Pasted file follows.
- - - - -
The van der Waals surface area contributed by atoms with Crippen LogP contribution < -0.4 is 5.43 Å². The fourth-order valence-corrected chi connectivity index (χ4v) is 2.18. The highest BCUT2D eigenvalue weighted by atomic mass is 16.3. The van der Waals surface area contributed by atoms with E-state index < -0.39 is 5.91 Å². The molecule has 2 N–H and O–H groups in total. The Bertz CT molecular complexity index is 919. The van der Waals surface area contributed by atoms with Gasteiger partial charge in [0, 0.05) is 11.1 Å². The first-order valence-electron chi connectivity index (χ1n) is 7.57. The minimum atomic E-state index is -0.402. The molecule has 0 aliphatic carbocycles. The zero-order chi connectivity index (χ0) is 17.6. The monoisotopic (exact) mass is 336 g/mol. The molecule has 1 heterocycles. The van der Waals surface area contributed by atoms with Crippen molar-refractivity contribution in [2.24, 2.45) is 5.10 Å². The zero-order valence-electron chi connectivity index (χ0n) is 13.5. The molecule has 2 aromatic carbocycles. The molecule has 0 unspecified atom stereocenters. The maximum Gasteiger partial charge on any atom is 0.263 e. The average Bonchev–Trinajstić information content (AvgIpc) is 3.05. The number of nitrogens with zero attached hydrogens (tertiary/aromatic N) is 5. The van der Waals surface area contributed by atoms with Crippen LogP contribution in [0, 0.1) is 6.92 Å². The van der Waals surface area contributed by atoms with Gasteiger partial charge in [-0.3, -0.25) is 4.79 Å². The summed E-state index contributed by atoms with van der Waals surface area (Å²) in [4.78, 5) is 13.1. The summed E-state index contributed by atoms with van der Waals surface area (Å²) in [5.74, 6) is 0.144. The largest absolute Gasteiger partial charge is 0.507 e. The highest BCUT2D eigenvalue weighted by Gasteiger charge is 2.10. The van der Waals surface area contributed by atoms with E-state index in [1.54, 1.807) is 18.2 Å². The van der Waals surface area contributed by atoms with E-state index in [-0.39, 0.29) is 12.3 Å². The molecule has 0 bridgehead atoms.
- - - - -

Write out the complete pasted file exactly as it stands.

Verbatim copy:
The van der Waals surface area contributed by atoms with Crippen LogP contribution < -0.4 is 5.43 Å². The fourth-order valence-corrected chi connectivity index (χ4v) is 2.18. The highest BCUT2D eigenvalue weighted by atomic mass is 16.3. The van der Waals surface area contributed by atoms with E-state index < -0.39 is 5.91 Å². The molecule has 2 N–H and O–H groups in total. The Bertz CT molecular complexity index is 919. The van der Waals surface area contributed by atoms with Gasteiger partial charge in [0, 0.05) is 11.1 Å². The first-order valence-electron chi connectivity index (χ1n) is 7.57. The minimum atomic E-state index is -0.402. The molecule has 0 aliphatic carbocycles. The zero-order chi connectivity index (χ0) is 17.6. The monoisotopic (exact) mass is 336 g/mol. The molecule has 1 heterocycles. The van der Waals surface area contributed by atoms with Crippen molar-refractivity contribution in [2.24, 2.45) is 5.10 Å². The zero-order valence-electron chi connectivity index (χ0n) is 13.5. The molecule has 2 aromatic carbocycles. The molecule has 0 unspecified atom stereocenters. The maximum Gasteiger partial charge on any atom is 0.263 e. The average Bonchev–Trinajstić information content (AvgIpc) is 3.05. The number of nitrogens with zero attached hydrogens (tertiary/aromatic N) is 5. The van der Waals surface area contributed by atoms with Crippen LogP contribution in [0, 0.1) is 6.92 Å². The van der Waals surface area contributed by atoms with Gasteiger partial charge in [-0.3, -0.25) is 4.79 Å². The summed E-state index contributed by atoms with van der Waals surface area (Å²) in [4.78, 5) is 13.1. The summed E-state index contributed by atoms with van der Waals surface area (Å²) in [5.74, 6) is 0.144. The largest absolute Gasteiger partial charge is 0.507 e. The highest BCUT2D eigenvalue weighted by Gasteiger charge is 2.10. The van der Waals surface area contributed by atoms with E-state index in [1.54, 1.807) is 18.2 Å². The van der Waals surface area contributed by atoms with E-state index in [-0.39, 0.29) is 12.3 Å². The molecule has 0 bridgehead atoms.